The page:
The next time you notice something being done in Excel where you work, take a moment to question whether it’s the right tool for the job, or whether you or someone in your organisation is a tool for allowing its use.
No, not my words, but from the FT’s consistently excellent Alphaville blog. The point is, it’s easy to use Excel. But it’s very hard to use Excel well.
There are many people out there who can use Excel to solve a problem. They knock up a spreadsheet with a few clicks of the mouse, some dragging and dropping, a few whizzo functions, some spiffy charts, and it all looks really slick. But what if anything needs to be changed? Sensitivity testing? And how do you know you got it right in the first place? Building spreadsheets is an area in which people are overconfident of their abilities, and tend to think that nothing can go wrong.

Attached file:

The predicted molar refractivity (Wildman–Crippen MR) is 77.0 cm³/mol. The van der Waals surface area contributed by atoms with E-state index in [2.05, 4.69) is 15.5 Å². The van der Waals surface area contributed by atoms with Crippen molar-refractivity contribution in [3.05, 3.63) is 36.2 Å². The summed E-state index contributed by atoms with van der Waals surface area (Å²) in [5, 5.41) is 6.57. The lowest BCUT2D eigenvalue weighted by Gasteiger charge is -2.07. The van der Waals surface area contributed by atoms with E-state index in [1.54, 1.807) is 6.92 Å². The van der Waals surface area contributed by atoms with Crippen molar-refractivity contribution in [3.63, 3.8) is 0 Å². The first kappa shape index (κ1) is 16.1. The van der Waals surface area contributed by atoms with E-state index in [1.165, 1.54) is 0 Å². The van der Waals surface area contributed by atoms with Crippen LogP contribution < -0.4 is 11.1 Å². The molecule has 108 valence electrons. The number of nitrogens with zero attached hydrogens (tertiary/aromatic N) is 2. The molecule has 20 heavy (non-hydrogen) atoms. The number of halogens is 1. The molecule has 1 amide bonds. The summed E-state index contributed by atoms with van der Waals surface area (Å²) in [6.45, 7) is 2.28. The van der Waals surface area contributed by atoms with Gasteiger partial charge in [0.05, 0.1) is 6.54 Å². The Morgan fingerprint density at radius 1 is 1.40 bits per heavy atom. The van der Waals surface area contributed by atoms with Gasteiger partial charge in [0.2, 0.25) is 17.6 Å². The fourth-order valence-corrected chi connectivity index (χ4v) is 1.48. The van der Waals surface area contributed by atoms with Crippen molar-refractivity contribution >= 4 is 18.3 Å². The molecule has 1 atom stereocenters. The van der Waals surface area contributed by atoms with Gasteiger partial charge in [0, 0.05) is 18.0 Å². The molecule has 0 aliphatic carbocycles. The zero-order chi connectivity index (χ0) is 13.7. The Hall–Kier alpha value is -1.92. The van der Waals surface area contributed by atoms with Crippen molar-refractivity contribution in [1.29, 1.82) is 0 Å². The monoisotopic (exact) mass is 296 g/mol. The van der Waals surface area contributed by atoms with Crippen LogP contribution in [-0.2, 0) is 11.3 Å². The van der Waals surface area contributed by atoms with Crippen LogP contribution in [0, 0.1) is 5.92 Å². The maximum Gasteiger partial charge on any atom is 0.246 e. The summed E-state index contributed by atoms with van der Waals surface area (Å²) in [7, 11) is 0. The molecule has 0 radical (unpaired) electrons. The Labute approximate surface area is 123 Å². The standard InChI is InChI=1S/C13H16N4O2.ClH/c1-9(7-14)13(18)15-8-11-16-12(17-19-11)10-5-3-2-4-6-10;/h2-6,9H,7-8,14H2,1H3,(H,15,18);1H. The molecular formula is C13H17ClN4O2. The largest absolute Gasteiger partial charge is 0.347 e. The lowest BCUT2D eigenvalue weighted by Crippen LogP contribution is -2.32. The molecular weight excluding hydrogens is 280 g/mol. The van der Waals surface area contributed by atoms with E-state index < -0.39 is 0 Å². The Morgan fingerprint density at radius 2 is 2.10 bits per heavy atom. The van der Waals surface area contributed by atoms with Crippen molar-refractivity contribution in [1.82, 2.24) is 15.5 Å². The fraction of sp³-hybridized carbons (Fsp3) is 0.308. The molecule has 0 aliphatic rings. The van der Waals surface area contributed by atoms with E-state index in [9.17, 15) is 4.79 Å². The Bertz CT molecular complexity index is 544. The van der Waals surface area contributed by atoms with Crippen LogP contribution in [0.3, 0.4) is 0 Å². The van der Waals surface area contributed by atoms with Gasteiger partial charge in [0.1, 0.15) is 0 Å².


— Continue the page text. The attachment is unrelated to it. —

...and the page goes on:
Instead of automatically reaching for the mouse, why not Stop Clicking, Start Typing?
But we won’t. There’s a huge tendency to avoid learning new things, and everyone thinks they know how to use Excel. The trouble is, they know how to use it for displaying data (mostly), and don’t realise that what they are really doing is computer programming. A friend of mine works with a bunch of biologists, and says
I spend most of my time doing statistical analyses and developing new statistical methods in R. Then the biologists stomp all over it with Excel, trash their own data, get horribly confused, and complain that “they’re not programmers” so they won’t use R.
But that’s the problem. They are programmers, whether they like it or not.
Personally, I don’t think that things will change. We’ll keep on using Excel, there will keep on being major errors in what we do, and we’ll continue to throw up our hands in horror. But it’s rather depressing — it’s so damned inefficient, if nothing else.